Here is a review of the talk about Morris from the Archives, given by Jameson Wooders on 30th January. It was attended by around 200 online guests from the UK, Netherlands and the USA.
“Jameson Wooders gave the latest in a series of ‘FED’ talks via Zoom to a large audience. The title was “Morris from the Archives” with a humorous sub-title making reference to his approaching old age, the state of his body in general, and knees in particular. For the rest of the talk apart from the title, he acknowledged the work of his predecessors in particular Keith Chandler, John Forrest and Mike Heaney and the research done for their publications.
“The archives referred to are those of various organisations, such as the monetary accounts of noble’s estates; special groups, i.e. guilds; church records; private houses with large rural estates; personal and domestic records and paintings, tapestries and artefacts. What the accounts show is payment for dancers and morris equipment such as bells and clothing as well as mummers, disguising and boy’s teams. There was payment recorded for a female musician.
“He recounted his inspiration which was a search for records of any type in his local area of Berkshire seeking reference to morris; Jameson also went back and looked at the original sources used by others. The earliest reference (found by Mike Heaney), goes back to 19th May 1448, slightly earlier than John Forrest wrote about in his “History of Morris 1458-1750”. The occasions mentioned are various church ales and events; performances at great houses and guilds; holiday pageantry, Midsummer Watch events and calendar events such as Christmas.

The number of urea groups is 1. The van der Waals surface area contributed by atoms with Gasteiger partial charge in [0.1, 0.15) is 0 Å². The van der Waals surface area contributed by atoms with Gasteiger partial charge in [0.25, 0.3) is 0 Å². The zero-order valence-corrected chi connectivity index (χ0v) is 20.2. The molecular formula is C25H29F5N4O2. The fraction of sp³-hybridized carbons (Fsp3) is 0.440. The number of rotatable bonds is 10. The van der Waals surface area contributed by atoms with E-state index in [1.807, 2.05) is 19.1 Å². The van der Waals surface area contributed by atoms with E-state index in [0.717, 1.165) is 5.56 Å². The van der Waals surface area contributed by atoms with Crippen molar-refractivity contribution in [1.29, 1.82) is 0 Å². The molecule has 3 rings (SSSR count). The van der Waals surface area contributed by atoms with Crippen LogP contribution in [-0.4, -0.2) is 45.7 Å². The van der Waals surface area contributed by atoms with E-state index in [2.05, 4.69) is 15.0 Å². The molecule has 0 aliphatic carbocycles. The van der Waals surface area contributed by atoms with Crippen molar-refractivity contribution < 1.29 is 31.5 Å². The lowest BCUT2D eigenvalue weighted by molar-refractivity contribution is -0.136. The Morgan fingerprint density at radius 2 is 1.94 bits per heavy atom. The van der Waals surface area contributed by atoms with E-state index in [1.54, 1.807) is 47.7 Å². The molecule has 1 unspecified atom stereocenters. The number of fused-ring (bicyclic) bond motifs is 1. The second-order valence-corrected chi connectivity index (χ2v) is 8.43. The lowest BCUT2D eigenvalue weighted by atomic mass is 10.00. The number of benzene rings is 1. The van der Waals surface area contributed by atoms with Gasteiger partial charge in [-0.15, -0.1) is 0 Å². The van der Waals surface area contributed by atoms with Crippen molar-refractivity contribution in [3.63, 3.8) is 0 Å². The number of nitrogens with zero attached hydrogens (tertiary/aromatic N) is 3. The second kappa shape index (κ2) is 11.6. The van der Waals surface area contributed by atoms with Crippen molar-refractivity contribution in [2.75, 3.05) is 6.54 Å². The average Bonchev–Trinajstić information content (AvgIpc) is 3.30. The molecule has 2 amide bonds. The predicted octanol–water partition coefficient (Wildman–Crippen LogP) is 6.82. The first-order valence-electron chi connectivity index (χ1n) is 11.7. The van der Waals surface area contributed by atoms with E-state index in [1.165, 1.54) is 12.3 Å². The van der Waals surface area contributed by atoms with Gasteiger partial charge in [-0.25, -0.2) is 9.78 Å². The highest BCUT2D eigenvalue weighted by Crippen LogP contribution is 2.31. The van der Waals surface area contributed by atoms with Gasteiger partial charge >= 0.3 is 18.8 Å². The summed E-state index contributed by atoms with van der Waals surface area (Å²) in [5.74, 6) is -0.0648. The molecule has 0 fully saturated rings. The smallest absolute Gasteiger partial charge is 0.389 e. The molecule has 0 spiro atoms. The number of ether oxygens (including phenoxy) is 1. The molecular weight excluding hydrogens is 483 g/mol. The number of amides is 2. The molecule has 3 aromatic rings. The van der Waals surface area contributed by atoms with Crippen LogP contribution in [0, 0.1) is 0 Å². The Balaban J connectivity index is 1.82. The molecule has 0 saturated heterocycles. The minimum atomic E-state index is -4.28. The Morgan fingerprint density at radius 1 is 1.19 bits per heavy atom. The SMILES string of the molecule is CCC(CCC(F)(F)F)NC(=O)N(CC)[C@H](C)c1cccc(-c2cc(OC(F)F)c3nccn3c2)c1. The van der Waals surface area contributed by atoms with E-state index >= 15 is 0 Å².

“Shortage of time curtailed the story leaving out more modern times and into the variety of dance styles, but there was one thing Jameson was keen to emphasise. Morris dancers may do it all day and all night because it is their fertility rite – but it isn’t. The oft repeated references to morris dancing and pagan rituals have been known to be wrong for some years. So teams, why not take the opportunity whenever it arises to tell the truth; morris dancing was and is an entertainment which has gone through various levels of society from nobleman to pub landlord.
“One final thought. It needs emphasising that one of the skills required for this sort of research on original sources is the ability to read and decipher old writing and language and Jameson deserves massive congratulations for acquiring these skills and sharing them with us all.
Clip from a painting by Vinckenboom shows Morris Dancers beside the Thames at Richmond from a picture now in the Fitzwilliam Museum, University of Cambridge, and dates from around 1620.